a meditation of spaces

On my drive today, I spent some thinking about the spaces in which I do things. There are some spaces, like the aikido dojo at the university (the martial arts room that we share with other clubs), with both a very strong sense of space and a change of attitude upon entering the space.

Green and red mats on the floor, with red mats on the wall and some of the most delightful bamboo wallpaper on the upper parts of the walls, the dojo is clearly intended for its single purpose. I suspect the other clubs who use the space are similar in this, but we have a clear ritual when we enter the room.

We bow at the door, and then once down the half dozen stairs, we perform a kneeling bow before walking on to the mat. On the one hand, I accept this as the accepted practice not only of the local club but also of the national and international groups of which we are a part.

But much more than that, this ritual helps me put myself in the right frame of mind. For many of the classes, I’m coming into the dojo after a full day in the office, and my mind is then full of the office, which is not helpful to the practice of aikido. So over time, I’ve used this initial short ritual of entering to help me set aside the office day and get myself in the right frame of mind for practice.

The drive today was to get me to Trigonos, where the Milford Science Fiction Writers Conference is holding a writing retreat. Milford (for short) has been holding its September critique workshops at Trigonos for a number of years now, while the writing retreats are more recent.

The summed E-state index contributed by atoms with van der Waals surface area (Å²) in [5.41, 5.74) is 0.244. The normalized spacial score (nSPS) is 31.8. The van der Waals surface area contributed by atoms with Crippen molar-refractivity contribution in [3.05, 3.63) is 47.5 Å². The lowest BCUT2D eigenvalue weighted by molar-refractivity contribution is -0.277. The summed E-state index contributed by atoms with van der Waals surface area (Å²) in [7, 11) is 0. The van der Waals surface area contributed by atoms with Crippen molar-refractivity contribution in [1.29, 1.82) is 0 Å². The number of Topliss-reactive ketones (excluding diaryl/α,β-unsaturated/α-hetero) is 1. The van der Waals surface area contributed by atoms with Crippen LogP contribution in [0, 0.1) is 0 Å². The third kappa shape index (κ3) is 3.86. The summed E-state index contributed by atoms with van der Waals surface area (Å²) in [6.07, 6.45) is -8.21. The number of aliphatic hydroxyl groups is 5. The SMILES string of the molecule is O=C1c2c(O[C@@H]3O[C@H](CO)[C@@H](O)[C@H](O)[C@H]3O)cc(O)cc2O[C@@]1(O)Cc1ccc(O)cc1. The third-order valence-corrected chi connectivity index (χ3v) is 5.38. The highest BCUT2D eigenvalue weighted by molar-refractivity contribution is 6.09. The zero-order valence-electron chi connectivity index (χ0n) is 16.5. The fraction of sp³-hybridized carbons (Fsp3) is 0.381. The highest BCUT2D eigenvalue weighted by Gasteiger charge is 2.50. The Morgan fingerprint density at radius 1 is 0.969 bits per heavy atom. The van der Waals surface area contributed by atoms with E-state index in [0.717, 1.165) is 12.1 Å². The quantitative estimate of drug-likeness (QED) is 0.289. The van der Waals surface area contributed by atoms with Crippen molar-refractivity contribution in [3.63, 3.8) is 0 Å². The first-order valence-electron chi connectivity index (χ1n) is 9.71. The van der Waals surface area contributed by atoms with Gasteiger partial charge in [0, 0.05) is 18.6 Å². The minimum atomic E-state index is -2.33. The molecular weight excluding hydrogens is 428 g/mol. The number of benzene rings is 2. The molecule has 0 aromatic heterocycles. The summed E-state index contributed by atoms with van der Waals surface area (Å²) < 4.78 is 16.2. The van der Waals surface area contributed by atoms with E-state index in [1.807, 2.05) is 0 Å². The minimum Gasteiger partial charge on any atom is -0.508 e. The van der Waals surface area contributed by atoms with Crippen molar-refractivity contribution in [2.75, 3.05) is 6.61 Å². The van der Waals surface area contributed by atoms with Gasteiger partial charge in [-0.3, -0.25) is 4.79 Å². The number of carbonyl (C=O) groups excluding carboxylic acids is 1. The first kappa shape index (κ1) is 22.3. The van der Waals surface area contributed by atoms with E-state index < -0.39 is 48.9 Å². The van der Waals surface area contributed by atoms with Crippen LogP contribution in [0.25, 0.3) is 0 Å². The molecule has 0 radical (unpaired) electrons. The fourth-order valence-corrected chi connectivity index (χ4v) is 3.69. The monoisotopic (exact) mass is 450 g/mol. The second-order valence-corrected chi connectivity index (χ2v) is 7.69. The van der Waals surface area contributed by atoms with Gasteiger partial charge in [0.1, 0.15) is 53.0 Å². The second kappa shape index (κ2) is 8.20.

I’ve attended several of the workshops and I’ve developed a similar sympathy with Trigonos as I have for the dojo. For me, this has become a space for writing in its different aspects: talking to other writers, writing, reading and commenting on pieces written by others.

Outwardly, I didn’t bow as I came through the door, but I did get hit by the waves of comfortable familiarity driving down the road, around the lake and into Nantlle. So this week, I am here to do some writing, in this place of writing.

Interestingly, my office at the university doesn’t have the same feeling. I suspect it’s because there are too many different things that I do in my work office, and so it’s difficult to have it as a space dedicated to one thing. Perhaps more on that later.

~ by Jim Anderson on 5 May 2019.

One Response to “a meditation of spaces”

  1. Have an excellent week! Write well. I love Trigonos.

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